Dear Brothers and Sisters in Christ,
If asked to identify the oldest living thing, some might point to Tasmania’s 10,000-year-old pine trees  or its 40,000-year-old shrub . Others might point to the 200,000-year-old seagrass on the coast of Spain’s Balearic Islands . As ancient as these plants may be, the oldest living thing is far older—it’s the eternal God, who is revealed in Scripture to be living love. Love is God’s nature, and the intra-personal love of the Trinity has existed from before creation. There never has been a time when true love did not exist because our eternal, Triune God is the Source of authentic love.
Augustine, Bishop of Hippo (d. 430), emphasized this truth by referring to the Father as “Lover,” the Son as “Beloved,” and the Spirit as the love existing between them . Out of his infinite abundance of love, the Triune God created all that exists, including you and me. In The Triune Creator, theologian Colin Gunton argues for this Trinitarian explanation of creation, noting that we must consider the whole biblical witness and not just the Genesis creation accounts. Gunton notes that this approach is not new—it’s how the early church understood creation. For example, Irenaeus noted that a Trinitarian perspective requires viewing creation in the light of what happened in Jesus. The God who created everything out of nothing (ex nihilo) did so with great purpose—out of love, in love, and for love.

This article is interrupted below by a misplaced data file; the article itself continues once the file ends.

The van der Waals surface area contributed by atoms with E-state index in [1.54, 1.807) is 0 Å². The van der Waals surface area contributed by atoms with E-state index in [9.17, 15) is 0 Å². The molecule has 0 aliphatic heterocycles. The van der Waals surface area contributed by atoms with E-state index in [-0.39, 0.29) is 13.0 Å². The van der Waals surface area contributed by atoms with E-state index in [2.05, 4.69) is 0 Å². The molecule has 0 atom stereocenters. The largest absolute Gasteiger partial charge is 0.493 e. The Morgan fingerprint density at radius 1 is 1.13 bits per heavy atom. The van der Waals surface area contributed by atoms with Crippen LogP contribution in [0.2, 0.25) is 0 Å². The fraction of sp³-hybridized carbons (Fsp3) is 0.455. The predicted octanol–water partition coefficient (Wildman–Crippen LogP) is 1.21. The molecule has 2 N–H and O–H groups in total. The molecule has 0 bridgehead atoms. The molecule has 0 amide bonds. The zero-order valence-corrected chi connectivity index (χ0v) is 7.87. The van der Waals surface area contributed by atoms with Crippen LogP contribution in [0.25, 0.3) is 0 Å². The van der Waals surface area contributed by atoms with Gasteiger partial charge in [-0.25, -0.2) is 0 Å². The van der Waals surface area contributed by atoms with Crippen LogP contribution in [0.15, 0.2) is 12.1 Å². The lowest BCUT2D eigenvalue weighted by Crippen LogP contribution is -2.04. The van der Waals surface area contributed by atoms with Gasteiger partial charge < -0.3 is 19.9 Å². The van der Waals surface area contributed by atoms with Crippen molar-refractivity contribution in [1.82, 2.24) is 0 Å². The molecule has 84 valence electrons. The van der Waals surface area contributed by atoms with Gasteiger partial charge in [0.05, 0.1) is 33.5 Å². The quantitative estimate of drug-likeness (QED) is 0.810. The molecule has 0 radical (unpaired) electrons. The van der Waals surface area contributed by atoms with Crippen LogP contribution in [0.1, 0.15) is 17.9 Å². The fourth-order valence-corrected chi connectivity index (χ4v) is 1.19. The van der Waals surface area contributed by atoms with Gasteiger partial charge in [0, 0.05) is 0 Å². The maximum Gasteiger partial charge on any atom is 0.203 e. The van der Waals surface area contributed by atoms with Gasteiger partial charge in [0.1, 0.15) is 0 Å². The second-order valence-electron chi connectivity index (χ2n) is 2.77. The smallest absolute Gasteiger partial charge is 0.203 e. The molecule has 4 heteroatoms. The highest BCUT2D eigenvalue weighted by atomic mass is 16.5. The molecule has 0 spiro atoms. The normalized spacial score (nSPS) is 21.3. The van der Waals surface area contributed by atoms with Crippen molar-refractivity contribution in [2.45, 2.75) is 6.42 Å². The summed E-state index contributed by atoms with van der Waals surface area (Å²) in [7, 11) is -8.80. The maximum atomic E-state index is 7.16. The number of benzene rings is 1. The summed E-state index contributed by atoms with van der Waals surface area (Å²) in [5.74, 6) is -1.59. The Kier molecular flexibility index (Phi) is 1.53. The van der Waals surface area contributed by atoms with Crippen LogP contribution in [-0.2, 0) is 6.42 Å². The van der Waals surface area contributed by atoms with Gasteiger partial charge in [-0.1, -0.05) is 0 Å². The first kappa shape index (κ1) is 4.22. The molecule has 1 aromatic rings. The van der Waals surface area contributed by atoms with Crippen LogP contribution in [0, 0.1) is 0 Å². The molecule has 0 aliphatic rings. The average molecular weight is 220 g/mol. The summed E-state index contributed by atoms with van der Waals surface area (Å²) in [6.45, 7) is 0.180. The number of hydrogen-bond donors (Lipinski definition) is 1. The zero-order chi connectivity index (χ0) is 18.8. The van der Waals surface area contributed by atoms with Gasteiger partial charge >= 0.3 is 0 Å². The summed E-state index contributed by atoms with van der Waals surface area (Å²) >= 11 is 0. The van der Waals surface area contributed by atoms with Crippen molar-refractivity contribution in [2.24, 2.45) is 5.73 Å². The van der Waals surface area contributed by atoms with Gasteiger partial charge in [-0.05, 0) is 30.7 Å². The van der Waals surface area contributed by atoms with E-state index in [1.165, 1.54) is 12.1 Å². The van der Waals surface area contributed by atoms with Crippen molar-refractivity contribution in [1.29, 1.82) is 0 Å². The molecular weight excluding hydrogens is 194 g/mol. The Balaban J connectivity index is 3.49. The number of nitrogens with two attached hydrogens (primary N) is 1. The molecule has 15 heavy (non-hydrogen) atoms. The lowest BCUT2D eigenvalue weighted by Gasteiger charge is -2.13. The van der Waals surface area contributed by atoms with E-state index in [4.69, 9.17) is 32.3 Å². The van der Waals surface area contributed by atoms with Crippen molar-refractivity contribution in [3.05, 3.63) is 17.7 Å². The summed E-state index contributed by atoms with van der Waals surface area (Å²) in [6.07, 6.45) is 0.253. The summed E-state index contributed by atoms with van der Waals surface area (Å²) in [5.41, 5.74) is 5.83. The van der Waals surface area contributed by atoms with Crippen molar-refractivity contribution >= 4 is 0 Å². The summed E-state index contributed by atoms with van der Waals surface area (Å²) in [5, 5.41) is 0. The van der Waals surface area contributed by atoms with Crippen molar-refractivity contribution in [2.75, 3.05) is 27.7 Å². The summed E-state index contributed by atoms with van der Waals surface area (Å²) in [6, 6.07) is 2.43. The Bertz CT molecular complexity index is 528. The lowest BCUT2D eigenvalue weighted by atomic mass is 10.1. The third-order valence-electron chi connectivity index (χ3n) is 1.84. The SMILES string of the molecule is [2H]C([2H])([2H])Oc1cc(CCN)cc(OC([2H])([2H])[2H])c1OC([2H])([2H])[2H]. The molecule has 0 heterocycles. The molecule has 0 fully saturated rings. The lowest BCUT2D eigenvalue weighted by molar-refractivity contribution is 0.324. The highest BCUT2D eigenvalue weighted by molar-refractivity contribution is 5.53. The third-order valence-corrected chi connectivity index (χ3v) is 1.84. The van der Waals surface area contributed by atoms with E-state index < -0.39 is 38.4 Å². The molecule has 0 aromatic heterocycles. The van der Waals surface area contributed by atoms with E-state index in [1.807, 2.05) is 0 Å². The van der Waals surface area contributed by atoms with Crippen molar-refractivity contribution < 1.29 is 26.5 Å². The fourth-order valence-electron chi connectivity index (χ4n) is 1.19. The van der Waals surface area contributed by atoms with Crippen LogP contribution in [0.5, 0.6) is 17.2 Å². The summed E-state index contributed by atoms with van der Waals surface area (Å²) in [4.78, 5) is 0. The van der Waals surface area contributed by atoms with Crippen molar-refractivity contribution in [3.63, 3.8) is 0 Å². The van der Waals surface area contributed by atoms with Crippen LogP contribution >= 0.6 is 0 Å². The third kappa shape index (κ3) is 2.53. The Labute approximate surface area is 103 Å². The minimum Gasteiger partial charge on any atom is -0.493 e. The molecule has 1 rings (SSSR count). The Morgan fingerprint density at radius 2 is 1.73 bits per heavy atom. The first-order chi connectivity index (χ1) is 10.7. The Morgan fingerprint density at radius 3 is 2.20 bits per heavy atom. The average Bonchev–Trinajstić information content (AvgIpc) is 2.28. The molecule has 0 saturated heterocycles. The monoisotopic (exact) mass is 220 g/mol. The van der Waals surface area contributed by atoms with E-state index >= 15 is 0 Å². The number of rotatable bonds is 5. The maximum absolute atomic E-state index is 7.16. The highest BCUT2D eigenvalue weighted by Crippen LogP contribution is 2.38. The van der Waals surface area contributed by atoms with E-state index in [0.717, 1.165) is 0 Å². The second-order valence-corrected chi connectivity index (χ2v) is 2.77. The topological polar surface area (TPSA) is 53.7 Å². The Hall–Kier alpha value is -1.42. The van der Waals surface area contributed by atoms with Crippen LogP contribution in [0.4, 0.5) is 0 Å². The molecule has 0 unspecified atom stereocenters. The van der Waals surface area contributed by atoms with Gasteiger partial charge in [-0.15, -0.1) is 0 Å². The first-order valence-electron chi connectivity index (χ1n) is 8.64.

As T.F. Torrance and his brother J.B. liked to say, creation was the result of the overflow of God’s love. This is seen clearly when God said, “Let us make mankind in our image, in our likeness…” (Genesis 1:26). In the phrase “Let us…” we find a hint of God’s triune nature. Some interpreters disagree, saying that viewing this as a reference to the Trinity is to impose New Testament understanding on the Old Testament. They typically explain either that “Let us” is a literary device (the “majestic we”), or that God is talking with the angels as his co-creators. But Scripture never attributes creative powers to angels. Further, we should interpret all Scripture through the lens of Jesus’ person and teaching. The God who said “Let us,” was the Triune God whether or not ancient humans knew it.